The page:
imp at bsdimp.com
Fri Jan 5 15:15:11 CST 2018
On Fri, Jan 5, 2018 at 1:44 PM, Paul Koning <paulkoning at comcast.net> wrote:
> > On Jan 5, 2018, at 3:24 PM, Warner Losh via cctalk <
> cctalk at classiccmp.org> wrote:
> > On Fri, Jan 5, 2018 at 1:13 PM, Fred Cisin via cctalk <
> cctalk at classiccmp.org
> >> wrote:
> >> On Fri, 5 Jan 2018, Mazzini Alessandro wrote:
> >>> I'm not sure I would use SSD for long term "secure" storage, unless
> >>> using enterprise level ones.
> >>> Consumer level SSD are, by specifics, guaranteed to retain data for 6
> >>> months
> > The JEDEC spec for Consumer grade SSDs is 1 year unpowered at 30C at end
> > life.
> > The JEDEC spec for Enterprise grade SSDs is 90 days, unpowered at 30C at
> > end of life.
> That's curious. Then again, end of life for enterprise SSDs is many
> thousands of write passes over the full disk (or the same amount of writes
> to smaller address ranges thanks to remapping). Under high but not insane
> loads that takes 5-7 years. So presumably the retention while fairly new
> (not very worn) is much better. Still it's surprising to see a number that
There's method in this madness... The enterprise drives are trading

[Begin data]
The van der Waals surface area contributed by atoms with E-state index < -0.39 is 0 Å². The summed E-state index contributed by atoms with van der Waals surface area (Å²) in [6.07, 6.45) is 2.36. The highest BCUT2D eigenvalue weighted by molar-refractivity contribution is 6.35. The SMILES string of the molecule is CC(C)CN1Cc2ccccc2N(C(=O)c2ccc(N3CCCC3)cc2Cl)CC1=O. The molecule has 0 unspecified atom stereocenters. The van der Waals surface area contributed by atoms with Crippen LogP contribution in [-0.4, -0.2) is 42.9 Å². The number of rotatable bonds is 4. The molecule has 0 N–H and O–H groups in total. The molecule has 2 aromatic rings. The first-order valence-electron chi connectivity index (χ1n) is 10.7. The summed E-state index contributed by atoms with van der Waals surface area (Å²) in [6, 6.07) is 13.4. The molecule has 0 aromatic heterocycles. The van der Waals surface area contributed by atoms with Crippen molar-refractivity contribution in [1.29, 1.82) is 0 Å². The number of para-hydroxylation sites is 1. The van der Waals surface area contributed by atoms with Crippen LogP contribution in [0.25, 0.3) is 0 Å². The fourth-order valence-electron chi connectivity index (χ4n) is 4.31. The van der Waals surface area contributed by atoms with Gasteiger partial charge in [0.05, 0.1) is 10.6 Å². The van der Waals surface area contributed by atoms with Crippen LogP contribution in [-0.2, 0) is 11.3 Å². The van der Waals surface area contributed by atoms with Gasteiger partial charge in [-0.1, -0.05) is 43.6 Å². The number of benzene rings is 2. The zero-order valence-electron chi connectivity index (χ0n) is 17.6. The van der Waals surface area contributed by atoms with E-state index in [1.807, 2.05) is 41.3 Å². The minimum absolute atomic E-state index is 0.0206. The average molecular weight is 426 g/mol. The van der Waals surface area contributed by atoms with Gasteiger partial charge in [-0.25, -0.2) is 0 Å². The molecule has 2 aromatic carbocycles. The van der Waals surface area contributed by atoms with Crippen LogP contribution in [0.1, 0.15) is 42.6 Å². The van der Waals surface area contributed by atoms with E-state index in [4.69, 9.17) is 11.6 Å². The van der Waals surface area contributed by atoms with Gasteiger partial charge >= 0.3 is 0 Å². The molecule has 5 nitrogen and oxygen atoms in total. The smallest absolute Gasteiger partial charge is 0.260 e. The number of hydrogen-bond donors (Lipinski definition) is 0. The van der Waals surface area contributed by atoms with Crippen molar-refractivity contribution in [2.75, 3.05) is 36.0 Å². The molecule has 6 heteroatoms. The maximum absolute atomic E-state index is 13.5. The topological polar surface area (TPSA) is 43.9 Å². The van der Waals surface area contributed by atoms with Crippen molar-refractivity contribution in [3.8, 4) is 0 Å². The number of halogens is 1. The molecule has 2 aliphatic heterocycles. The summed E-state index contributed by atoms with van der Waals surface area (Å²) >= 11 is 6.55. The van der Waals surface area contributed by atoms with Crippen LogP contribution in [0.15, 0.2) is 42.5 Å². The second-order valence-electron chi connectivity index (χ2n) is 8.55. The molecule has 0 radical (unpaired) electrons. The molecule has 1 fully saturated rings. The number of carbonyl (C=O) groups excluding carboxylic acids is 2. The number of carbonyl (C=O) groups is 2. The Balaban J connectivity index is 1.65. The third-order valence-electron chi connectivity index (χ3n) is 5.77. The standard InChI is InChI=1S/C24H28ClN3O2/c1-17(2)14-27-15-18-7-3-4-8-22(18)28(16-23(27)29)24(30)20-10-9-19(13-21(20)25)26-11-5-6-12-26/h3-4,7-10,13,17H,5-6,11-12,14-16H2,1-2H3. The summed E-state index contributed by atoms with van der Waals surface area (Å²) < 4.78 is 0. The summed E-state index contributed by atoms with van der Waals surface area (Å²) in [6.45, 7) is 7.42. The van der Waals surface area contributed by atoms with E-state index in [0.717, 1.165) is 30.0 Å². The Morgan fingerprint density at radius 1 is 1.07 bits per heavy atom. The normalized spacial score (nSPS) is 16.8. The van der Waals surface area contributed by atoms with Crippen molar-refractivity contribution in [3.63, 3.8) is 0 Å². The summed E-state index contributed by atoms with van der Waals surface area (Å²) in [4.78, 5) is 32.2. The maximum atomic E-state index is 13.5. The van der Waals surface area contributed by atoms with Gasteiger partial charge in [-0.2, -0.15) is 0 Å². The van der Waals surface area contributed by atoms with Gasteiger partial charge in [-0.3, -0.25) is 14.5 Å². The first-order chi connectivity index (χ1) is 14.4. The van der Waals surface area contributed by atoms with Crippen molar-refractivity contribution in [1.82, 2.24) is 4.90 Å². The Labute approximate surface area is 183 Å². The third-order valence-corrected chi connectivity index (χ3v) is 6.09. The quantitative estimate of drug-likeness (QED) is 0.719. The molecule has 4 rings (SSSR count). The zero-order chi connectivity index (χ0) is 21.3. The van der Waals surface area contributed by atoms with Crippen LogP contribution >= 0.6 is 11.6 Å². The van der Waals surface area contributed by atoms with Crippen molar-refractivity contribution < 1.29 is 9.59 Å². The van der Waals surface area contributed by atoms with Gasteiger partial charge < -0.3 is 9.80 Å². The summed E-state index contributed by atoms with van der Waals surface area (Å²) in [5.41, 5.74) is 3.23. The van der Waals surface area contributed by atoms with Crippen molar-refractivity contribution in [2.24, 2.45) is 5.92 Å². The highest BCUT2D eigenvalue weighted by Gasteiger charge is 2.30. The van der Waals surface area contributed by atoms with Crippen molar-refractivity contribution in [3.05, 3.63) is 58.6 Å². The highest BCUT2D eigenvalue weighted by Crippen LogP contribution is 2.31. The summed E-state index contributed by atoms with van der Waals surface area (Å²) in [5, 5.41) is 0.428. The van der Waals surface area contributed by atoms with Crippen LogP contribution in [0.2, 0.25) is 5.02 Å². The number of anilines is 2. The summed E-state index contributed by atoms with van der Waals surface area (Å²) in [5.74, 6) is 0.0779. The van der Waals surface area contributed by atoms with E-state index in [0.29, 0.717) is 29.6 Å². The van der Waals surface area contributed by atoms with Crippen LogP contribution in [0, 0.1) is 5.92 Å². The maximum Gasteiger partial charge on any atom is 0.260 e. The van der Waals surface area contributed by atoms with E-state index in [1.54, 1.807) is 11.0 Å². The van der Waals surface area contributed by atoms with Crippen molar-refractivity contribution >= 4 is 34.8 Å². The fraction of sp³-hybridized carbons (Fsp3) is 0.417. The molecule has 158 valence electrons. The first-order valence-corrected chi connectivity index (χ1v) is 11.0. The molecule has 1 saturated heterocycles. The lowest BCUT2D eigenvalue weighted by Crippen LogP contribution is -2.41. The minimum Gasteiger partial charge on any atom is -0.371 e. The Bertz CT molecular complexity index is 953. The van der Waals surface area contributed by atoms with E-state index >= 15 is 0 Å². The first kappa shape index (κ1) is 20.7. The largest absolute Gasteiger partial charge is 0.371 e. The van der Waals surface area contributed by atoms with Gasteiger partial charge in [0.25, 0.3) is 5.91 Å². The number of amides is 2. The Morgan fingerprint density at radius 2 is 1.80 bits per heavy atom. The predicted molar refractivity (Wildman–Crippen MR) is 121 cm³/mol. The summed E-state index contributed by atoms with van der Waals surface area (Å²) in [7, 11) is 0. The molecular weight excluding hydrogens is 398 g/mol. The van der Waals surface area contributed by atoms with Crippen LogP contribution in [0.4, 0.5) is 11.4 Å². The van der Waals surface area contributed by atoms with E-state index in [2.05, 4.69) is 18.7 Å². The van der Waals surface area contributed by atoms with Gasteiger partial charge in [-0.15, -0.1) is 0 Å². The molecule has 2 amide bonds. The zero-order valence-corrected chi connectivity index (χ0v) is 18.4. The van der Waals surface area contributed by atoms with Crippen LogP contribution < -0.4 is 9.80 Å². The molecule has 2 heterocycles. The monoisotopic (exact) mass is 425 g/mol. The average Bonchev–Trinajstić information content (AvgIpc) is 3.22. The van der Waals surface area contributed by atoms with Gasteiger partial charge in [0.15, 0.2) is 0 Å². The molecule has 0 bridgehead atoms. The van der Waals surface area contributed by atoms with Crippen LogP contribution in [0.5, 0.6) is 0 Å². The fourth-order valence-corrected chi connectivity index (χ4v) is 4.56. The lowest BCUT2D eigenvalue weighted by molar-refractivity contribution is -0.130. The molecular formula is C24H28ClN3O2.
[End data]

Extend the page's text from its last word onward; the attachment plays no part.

retention for speed and endurance. When you design NAND storage devices,
you basically get to pick two of the following to optimize for: speed,
retention, endurance. Consumer drives are optimized for less endurance,
better retention and decent speed. Enterprise drives are optimized for
maximum speed, good endurance and OK retention.
> > As far as I've seen, all SATA and NVME drive vendors adhere to these
> > as a minimum, but there's also a new class of drive for 'cold storage'
> > which has high retention, but low endurance and longer data read times...
> I don't know if the "cold storage" SSD stuff is going anywhere. But in
> any case, it seems to aim at high density at the expense of low endurance.
> I don't remember hearing retention discussed at all, higher or unchanged.
I've seen briefings that suggest higher retention for that class of
product, but I've not seen the JEDEC profile for it yet.
> Having drives with limited retention seems quite problematic. And
> "unpowered" suggests that leaving the power on would help -- but I don't
> see why that would be so.
That's simple: powered drives have firmware running. The firmware can
manage the NAND such that it reads the data in just enough time to ensure
it can do it reliably before rewriting it to another part of the drive.
Unpowered, it can't do that.
> As for writable DVDs and such, do they have any useful retention specs?
No clue there. I worked for 3 years on a NMVE flash drive so got to learn
all about this junk there since my job focused on NAND reliability and
ensuring we met our benchmark numbers for speed, endurance and retention in
the different configuration we sold.
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